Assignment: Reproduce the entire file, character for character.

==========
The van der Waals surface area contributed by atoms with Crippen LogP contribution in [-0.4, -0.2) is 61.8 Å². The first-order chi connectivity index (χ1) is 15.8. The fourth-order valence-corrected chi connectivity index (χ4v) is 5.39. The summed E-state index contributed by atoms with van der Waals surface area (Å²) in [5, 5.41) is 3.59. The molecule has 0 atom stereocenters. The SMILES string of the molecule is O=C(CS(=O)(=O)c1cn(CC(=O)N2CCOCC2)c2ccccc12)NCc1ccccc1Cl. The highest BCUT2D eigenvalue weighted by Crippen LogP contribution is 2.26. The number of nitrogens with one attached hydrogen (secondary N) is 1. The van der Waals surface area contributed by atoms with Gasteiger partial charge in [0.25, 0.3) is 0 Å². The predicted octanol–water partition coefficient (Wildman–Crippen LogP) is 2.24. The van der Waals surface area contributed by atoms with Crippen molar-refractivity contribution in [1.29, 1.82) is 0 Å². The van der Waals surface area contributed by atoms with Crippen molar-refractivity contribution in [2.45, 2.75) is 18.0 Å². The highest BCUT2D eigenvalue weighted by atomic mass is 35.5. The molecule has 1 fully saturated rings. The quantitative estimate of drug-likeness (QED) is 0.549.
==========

The van der Waals surface area contributed by atoms with Crippen LogP contribution in [-0.4, -0.2) is 61.8 Å². The first-order chi connectivity index (χ1) is 15.8. The fourth-order valence-corrected chi connectivity index (χ4v) is 5.39. The summed E-state index contributed by atoms with van der Waals surface area (Å²) in [5, 5.41) is 3.59. The molecule has 0 atom stereocenters. The SMILES string of the molecule is O=C(CS(=O)(=O)c1cn(CC(=O)N2CCOCC2)c2ccccc12)NCc1ccccc1Cl. The highest BCUT2D eigenvalue weighted by Crippen LogP contribution is 2.26. The number of nitrogens with one attached hydrogen (secondary N) is 1. The van der Waals surface area contributed by atoms with Gasteiger partial charge in [0.25, 0.3) is 0 Å². The predicted octanol–water partition coefficient (Wildman–Crippen LogP) is 2.24. The van der Waals surface area contributed by atoms with Crippen molar-refractivity contribution in [1.29, 1.82) is 0 Å². The van der Waals surface area contributed by atoms with Crippen molar-refractivity contribution in [2.45, 2.75) is 18.0 Å². The highest BCUT2D eigenvalue weighted by atomic mass is 35.5. The molecule has 1 fully saturated rings. The quantitative estimate of drug-likeness (QED) is 0.549.